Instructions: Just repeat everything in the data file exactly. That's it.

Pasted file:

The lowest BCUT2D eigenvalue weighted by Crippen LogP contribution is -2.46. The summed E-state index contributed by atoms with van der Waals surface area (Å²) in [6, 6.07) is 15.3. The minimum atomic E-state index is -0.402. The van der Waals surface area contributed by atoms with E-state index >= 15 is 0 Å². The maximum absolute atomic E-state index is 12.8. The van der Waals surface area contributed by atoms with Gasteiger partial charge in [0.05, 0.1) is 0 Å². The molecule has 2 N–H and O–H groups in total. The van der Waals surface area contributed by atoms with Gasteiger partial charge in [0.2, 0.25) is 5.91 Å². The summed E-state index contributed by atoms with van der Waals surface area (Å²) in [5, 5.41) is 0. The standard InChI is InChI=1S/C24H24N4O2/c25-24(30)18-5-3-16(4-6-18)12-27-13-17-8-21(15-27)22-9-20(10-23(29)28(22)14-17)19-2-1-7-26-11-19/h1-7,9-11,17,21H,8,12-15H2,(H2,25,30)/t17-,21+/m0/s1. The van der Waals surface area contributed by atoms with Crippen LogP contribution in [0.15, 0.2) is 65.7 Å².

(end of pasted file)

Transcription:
The lowest BCUT2D eigenvalue weighted by Crippen LogP contribution is -2.46. The summed E-state index contributed by atoms with van der Waals surface area (Å²) in [6, 6.07) is 15.3. The minimum atomic E-state index is -0.402. The van der Waals surface area contributed by atoms with E-state index >= 15 is 0 Å². The maximum absolute atomic E-state index is 12.8. The van der Waals surface area contributed by atoms with Gasteiger partial charge in [0.05, 0.1) is 0 Å². The molecule has 2 N–H and O–H groups in total. The van der Waals surface area contributed by atoms with Gasteiger partial charge in [0.2, 0.25) is 5.91 Å². The summed E-state index contributed by atoms with van der Waals surface area (Å²) in [5, 5.41) is 0. The standard InChI is InChI=1S/C24H24N4O2/c25-24(30)18-5-3-16(4-6-18)12-27-13-17-8-21(15-27)22-9-20(10-23(29)28(22)14-17)19-2-1-7-26-11-19/h1-7,9-11,17,21H,8,12-15H2,(H2,25,30)/t17-,21+/m0/s1. The van der Waals surface area contributed by atoms with Crippen LogP contribution in [0.15, 0.2) is 65.7 Å².